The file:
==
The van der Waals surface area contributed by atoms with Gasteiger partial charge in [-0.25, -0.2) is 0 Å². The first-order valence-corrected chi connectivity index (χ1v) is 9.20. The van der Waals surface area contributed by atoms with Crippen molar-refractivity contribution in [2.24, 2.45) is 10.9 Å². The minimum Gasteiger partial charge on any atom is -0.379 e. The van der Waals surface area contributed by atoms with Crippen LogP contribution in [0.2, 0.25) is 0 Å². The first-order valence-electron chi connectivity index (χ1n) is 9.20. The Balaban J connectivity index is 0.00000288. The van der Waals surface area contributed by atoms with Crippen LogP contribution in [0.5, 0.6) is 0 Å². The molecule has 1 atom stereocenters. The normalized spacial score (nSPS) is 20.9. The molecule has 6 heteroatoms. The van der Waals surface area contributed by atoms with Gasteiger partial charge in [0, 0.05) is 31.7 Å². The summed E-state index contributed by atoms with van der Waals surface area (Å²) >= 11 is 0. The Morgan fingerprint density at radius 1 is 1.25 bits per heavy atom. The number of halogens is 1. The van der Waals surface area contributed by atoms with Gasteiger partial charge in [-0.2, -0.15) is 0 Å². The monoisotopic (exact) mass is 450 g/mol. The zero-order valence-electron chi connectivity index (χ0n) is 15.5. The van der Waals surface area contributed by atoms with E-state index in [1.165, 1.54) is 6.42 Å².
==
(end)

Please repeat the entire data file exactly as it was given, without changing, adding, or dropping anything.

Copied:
The van der Waals surface area contributed by atoms with Gasteiger partial charge in [-0.25, -0.2) is 0 Å². The first-order valence-corrected chi connectivity index (χ1v) is 9.20. The van der Waals surface area contributed by atoms with Crippen molar-refractivity contribution in [2.24, 2.45) is 10.9 Å². The minimum Gasteiger partial charge on any atom is -0.379 e. The van der Waals surface area contributed by atoms with Crippen LogP contribution in [0.2, 0.25) is 0 Å². The first-order valence-electron chi connectivity index (χ1n) is 9.20. The Balaban J connectivity index is 0.00000288. The van der Waals surface area contributed by atoms with Crippen LogP contribution in [0.5, 0.6) is 0 Å². The molecule has 1 atom stereocenters. The normalized spacial score (nSPS) is 20.9. The molecule has 6 heteroatoms. The van der Waals surface area contributed by atoms with Gasteiger partial charge in [0, 0.05) is 31.7 Å². The summed E-state index contributed by atoms with van der Waals surface area (Å²) >= 11 is 0. The Morgan fingerprint density at radius 1 is 1.25 bits per heavy atom. The number of halogens is 1. The van der Waals surface area contributed by atoms with Gasteiger partial charge in [-0.2, -0.15) is 0 Å². The monoisotopic (exact) mass is 450 g/mol. The zero-order valence-electron chi connectivity index (χ0n) is 15.5. The van der Waals surface area contributed by atoms with E-state index in [1.165, 1.54) is 6.42 Å².